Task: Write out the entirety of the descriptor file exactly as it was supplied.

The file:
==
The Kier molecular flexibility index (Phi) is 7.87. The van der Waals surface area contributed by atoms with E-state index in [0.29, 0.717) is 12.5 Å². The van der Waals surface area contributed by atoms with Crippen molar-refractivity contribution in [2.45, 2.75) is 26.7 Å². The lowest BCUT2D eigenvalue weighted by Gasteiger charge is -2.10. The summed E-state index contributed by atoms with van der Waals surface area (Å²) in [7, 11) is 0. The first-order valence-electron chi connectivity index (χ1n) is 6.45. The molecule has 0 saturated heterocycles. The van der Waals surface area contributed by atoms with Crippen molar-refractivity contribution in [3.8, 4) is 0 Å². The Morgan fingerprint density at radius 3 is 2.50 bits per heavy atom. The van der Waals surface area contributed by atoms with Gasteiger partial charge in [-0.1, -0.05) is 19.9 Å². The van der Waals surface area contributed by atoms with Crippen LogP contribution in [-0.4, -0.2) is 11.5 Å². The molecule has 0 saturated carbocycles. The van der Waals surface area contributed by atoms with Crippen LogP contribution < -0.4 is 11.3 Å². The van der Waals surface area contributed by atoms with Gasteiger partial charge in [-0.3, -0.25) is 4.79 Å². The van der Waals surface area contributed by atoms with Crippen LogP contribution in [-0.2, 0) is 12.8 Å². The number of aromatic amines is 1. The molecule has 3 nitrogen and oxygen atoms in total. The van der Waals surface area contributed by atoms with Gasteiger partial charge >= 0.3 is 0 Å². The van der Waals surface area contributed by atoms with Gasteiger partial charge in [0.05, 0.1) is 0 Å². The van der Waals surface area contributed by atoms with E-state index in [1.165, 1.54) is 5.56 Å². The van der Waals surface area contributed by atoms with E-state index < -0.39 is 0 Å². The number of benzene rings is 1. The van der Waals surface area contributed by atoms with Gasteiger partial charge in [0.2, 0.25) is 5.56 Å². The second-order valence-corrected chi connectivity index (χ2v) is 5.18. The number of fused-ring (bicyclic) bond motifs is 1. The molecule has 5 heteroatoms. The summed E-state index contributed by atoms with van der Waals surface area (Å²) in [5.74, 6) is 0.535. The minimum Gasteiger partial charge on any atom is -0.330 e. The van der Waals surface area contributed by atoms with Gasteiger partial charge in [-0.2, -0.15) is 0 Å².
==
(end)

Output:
The Kier molecular flexibility index (Phi) is 7.87. The van der Waals surface area contributed by atoms with E-state index in [0.29, 0.717) is 12.5 Å². The van der Waals surface area contributed by atoms with Crippen molar-refractivity contribution in [2.45, 2.75) is 26.7 Å². The lowest BCUT2D eigenvalue weighted by Gasteiger charge is -2.10. The summed E-state index contributed by atoms with van der Waals surface area (Å²) in [7, 11) is 0. The first-order valence-electron chi connectivity index (χ1n) is 6.45. The molecule has 0 saturated heterocycles. The van der Waals surface area contributed by atoms with Crippen molar-refractivity contribution in [3.8, 4) is 0 Å². The Morgan fingerprint density at radius 3 is 2.50 bits per heavy atom. The van der Waals surface area contributed by atoms with Gasteiger partial charge in [-0.1, -0.05) is 19.9 Å². The van der Waals surface area contributed by atoms with Crippen LogP contribution in [-0.4, -0.2) is 11.5 Å². The molecule has 0 saturated carbocycles. The van der Waals surface area contributed by atoms with Crippen LogP contribution < -0.4 is 11.3 Å². The van der Waals surface area contributed by atoms with Gasteiger partial charge in [-0.3, -0.25) is 4.79 Å². The van der Waals surface area contributed by atoms with Crippen LogP contribution in [-0.2, 0) is 12.8 Å². The number of aromatic amines is 1. The molecule has 3 nitrogen and oxygen atoms in total. The van der Waals surface area contributed by atoms with Gasteiger partial charge >= 0.3 is 0 Å². The van der Waals surface area contributed by atoms with Gasteiger partial charge in [0.05, 0.1) is 0 Å². The van der Waals surface area contributed by atoms with E-state index in [1.165, 1.54) is 5.56 Å². The van der Waals surface area contributed by atoms with E-state index < -0.39 is 0 Å². The number of benzene rings is 1. The van der Waals surface area contributed by atoms with Gasteiger partial charge in [0.2, 0.25) is 5.56 Å². The second-order valence-corrected chi connectivity index (χ2v) is 5.18. The number of fused-ring (bicyclic) bond motifs is 1. The molecule has 5 heteroatoms. The summed E-state index contributed by atoms with van der Waals surface area (Å²) in [5.74, 6) is 0.535. The minimum Gasteiger partial charge on any atom is -0.330 e. The van der Waals surface area contributed by atoms with Gasteiger partial charge in [-0.2, -0.15) is 0 Å².